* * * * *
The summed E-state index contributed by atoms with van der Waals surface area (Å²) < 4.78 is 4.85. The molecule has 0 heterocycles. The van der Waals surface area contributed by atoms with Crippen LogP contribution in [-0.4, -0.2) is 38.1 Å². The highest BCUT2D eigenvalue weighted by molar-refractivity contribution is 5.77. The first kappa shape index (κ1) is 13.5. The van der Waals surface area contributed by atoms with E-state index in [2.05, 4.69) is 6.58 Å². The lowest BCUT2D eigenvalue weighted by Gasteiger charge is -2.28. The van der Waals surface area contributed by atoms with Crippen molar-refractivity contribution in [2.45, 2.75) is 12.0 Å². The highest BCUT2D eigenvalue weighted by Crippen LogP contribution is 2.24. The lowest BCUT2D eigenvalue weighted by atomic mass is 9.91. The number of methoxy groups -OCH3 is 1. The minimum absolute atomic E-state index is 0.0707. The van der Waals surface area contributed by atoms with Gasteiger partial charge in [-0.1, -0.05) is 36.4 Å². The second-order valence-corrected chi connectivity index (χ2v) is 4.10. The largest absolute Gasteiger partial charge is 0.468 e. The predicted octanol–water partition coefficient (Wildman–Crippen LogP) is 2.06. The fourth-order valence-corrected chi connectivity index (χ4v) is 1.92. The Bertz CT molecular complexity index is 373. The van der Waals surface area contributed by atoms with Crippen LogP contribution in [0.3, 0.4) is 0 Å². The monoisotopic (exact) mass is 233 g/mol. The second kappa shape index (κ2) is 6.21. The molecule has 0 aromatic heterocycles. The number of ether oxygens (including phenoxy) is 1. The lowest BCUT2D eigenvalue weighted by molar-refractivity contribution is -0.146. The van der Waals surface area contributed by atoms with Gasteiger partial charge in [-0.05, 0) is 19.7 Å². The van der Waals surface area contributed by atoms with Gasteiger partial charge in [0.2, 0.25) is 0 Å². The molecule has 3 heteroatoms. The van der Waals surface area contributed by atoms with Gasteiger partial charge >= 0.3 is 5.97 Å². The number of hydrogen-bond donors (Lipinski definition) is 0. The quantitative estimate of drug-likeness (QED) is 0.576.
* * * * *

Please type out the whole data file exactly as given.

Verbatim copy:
The summed E-state index contributed by atoms with van der Waals surface area (Å²) < 4.78 is 4.85. The molecule has 0 heterocycles. The van der Waals surface area contributed by atoms with Crippen LogP contribution in [-0.4, -0.2) is 38.1 Å². The highest BCUT2D eigenvalue weighted by molar-refractivity contribution is 5.77. The first kappa shape index (κ1) is 13.5. The van der Waals surface area contributed by atoms with E-state index in [2.05, 4.69) is 6.58 Å². The lowest BCUT2D eigenvalue weighted by Gasteiger charge is -2.28. The van der Waals surface area contributed by atoms with Crippen molar-refractivity contribution in [2.45, 2.75) is 12.0 Å². The highest BCUT2D eigenvalue weighted by Crippen LogP contribution is 2.24. The lowest BCUT2D eigenvalue weighted by atomic mass is 9.91. The number of methoxy groups -OCH3 is 1. The minimum absolute atomic E-state index is 0.0707. The van der Waals surface area contributed by atoms with Gasteiger partial charge in [-0.1, -0.05) is 36.4 Å². The second-order valence-corrected chi connectivity index (χ2v) is 4.10. The largest absolute Gasteiger partial charge is 0.468 e. The predicted octanol–water partition coefficient (Wildman–Crippen LogP) is 2.06. The fourth-order valence-corrected chi connectivity index (χ4v) is 1.92. The Bertz CT molecular complexity index is 373. The van der Waals surface area contributed by atoms with Crippen LogP contribution in [0.3, 0.4) is 0 Å². The monoisotopic (exact) mass is 233 g/mol. The second kappa shape index (κ2) is 6.21. The molecule has 0 aromatic heterocycles. The number of ether oxygens (including phenoxy) is 1. The lowest BCUT2D eigenvalue weighted by molar-refractivity contribution is -0.146. The van der Waals surface area contributed by atoms with Gasteiger partial charge in [-0.05, 0) is 19.7 Å². The van der Waals surface area contributed by atoms with Gasteiger partial charge in [0.2, 0.25) is 0 Å². The molecule has 3 heteroatoms. The van der Waals surface area contributed by atoms with Gasteiger partial charge >= 0.3 is 5.97 Å². The number of hydrogen-bond donors (Lipinski definition) is 0. The quantitative estimate of drug-likeness (QED) is 0.576.